What’s more noteworthy here is that brewers yeast contains about 48% protein, a factor that must be considered when judging the actual meat content of this dog food.
Next, we note the inclusion of inulin, a starch-like compound made up of repeating units of carbohydrates and typically sourced from chicory root.
Not only is inulin a natural source of soluble dietary fiber, it’s also a prebiotic used to promote the growth of healthy bacteria in a dog’s digestive tract.
And lastly, this food contains chelated minerals, minerals that have been chemically attached to protein. This makes them easier to absorb. Chelated minerals are usually found in better dog foods.
Eagle Pack Dog Food Review
Judging by its ingredients alone, Eagle Pack Dog Food looks like an above-average dry product.
But ingredient quality by itself cannot tell the whole story. We still need to estimate the product’s meat content before determining a final rating.
As a group, the brand features an average protein content of 28% and a mean fat level of 14%. Together, these figures suggest a carbohydrate content of 50% for the overall product line.
And a fat-to-protein ratio of about 50%.
Near-average protein. Below-average fat. And near-average carbs when compared to a typical dry dog food.
Even when you consider the protein-boosting effect of the flaxseed and brewers yeast, this looks like the profile of a kibble containing a moderate amount of meat.
Eagle Pack Dog Food is a plant-based dry product using a moderate amount of named meat meals as its main sources of animal protein, thus earning the brand 4 stars.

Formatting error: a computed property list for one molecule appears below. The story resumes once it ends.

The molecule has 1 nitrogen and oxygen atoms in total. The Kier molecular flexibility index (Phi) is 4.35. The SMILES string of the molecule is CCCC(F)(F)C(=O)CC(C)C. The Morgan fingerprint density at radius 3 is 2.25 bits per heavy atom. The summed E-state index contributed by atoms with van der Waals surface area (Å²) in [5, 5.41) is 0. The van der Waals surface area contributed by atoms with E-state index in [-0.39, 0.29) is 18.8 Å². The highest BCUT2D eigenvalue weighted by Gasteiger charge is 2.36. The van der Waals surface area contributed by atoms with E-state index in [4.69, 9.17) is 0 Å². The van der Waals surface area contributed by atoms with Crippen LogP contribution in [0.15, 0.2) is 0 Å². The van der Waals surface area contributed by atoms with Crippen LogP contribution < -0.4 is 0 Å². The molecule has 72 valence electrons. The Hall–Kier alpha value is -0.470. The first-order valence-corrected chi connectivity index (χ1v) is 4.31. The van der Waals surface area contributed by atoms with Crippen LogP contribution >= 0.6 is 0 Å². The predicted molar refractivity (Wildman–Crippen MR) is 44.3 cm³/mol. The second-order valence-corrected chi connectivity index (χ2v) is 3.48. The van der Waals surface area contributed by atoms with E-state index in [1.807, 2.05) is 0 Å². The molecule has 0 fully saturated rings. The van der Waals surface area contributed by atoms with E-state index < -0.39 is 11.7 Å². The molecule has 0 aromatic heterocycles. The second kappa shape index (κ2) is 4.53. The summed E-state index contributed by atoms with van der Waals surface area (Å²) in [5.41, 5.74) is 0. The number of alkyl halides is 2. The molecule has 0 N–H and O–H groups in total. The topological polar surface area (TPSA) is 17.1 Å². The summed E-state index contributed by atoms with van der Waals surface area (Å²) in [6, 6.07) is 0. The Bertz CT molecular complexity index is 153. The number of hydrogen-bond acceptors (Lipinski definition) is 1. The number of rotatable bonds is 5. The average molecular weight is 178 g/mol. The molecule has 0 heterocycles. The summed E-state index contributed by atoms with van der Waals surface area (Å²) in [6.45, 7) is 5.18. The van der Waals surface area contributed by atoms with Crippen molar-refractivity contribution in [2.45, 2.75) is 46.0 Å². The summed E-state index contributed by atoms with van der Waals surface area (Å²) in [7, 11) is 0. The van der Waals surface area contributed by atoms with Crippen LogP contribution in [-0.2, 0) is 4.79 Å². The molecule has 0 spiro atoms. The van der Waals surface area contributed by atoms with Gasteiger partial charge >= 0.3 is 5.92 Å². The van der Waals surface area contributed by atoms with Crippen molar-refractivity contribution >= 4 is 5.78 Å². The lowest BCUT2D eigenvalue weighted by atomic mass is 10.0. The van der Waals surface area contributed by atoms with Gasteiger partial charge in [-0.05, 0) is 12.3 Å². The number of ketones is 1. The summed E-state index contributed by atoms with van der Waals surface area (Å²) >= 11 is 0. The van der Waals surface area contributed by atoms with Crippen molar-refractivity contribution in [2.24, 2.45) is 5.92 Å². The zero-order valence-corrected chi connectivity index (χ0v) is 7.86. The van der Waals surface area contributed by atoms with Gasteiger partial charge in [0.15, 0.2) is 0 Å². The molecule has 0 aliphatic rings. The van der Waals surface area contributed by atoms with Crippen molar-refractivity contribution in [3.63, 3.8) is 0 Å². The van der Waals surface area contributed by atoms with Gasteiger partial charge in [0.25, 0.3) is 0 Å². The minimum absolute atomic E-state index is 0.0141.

Please note some products may have been given higher or lower ratings based upon our estimate of their total meat content and (when appropriate) their fat-to-protein ratios.
Eagle Pack Dog Food
The following list (if present) includes all dog food recalls since 2009 directly related to this product line. If there are no recalls listed in this section, we have not yet reported any events.
Readers interested in Eagle Pack dry dog food may also wish to check out these popular pages, too…
Important FDA Alert
The FDA is investigating a potential link between grain-free diets and heart disease in dogs. Click here for details.
A Final Word
The Dog Food Advisor is privately owned and is not affiliated (in any way) with pet food manufacturers. We do not accept money, gifts, samples or other incentives in exchange for special consideration in preparing our reviews.
However, we do receive an affiliate fee from certain online retailers when readers click over to their website from ours. This policy helps support the operation of our blog and keeps access to all our content free to the public.
In any case, it is always our intention to remain objective, impartial and unbiased when conducting our analysis.
For complete information, please visit our Disclaimer and Disclosure page.
Notes and Updates
11/26/2018 Last Update